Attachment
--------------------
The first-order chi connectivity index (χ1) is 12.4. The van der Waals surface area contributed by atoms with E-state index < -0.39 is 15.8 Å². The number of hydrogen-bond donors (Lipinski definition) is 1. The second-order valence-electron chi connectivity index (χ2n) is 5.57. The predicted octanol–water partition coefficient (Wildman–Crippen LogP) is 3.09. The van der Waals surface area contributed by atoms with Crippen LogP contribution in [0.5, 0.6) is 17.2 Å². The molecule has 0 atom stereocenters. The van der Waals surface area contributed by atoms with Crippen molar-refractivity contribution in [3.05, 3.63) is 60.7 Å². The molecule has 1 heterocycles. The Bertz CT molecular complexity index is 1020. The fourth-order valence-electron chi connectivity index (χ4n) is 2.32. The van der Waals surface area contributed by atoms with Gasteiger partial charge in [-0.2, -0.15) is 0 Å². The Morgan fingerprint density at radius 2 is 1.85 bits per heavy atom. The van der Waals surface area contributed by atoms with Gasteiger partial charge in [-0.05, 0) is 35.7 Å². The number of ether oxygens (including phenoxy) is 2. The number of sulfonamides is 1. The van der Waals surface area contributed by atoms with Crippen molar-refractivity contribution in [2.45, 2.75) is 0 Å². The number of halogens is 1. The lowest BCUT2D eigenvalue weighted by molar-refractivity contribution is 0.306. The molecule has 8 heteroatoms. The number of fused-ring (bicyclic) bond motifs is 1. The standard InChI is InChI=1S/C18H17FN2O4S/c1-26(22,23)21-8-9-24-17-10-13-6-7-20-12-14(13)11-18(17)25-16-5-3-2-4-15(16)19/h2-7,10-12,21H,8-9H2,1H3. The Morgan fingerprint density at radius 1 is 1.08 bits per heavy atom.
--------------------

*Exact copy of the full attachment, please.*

The first-order chi connectivity index (χ1) is 12.4. The van der Waals surface area contributed by atoms with E-state index < -0.39 is 15.8 Å². The number of hydrogen-bond donors (Lipinski definition) is 1. The second-order valence-electron chi connectivity index (χ2n) is 5.57. The predicted octanol–water partition coefficient (Wildman–Crippen LogP) is 3.09. The van der Waals surface area contributed by atoms with Crippen LogP contribution in [0.5, 0.6) is 17.2 Å². The molecule has 0 atom stereocenters. The van der Waals surface area contributed by atoms with Crippen molar-refractivity contribution in [3.05, 3.63) is 60.7 Å². The molecule has 1 heterocycles. The Bertz CT molecular complexity index is 1020. The fourth-order valence-electron chi connectivity index (χ4n) is 2.32. The van der Waals surface area contributed by atoms with Gasteiger partial charge in [-0.2, -0.15) is 0 Å². The Morgan fingerprint density at radius 2 is 1.85 bits per heavy atom. The van der Waals surface area contributed by atoms with Gasteiger partial charge in [-0.05, 0) is 35.7 Å². The number of ether oxygens (including phenoxy) is 2. The number of sulfonamides is 1. The van der Waals surface area contributed by atoms with Crippen molar-refractivity contribution in [2.45, 2.75) is 0 Å². The number of halogens is 1. The lowest BCUT2D eigenvalue weighted by molar-refractivity contribution is 0.306. The molecule has 8 heteroatoms. The number of fused-ring (bicyclic) bond motifs is 1. The standard InChI is InChI=1S/C18H17FN2O4S/c1-26(22,23)21-8-9-24-17-10-13-6-7-20-12-14(13)11-18(17)25-16-5-3-2-4-15(16)19/h2-7,10-12,21H,8-9H2,1H3. The Morgan fingerprint density at radius 1 is 1.08 bits per heavy atom.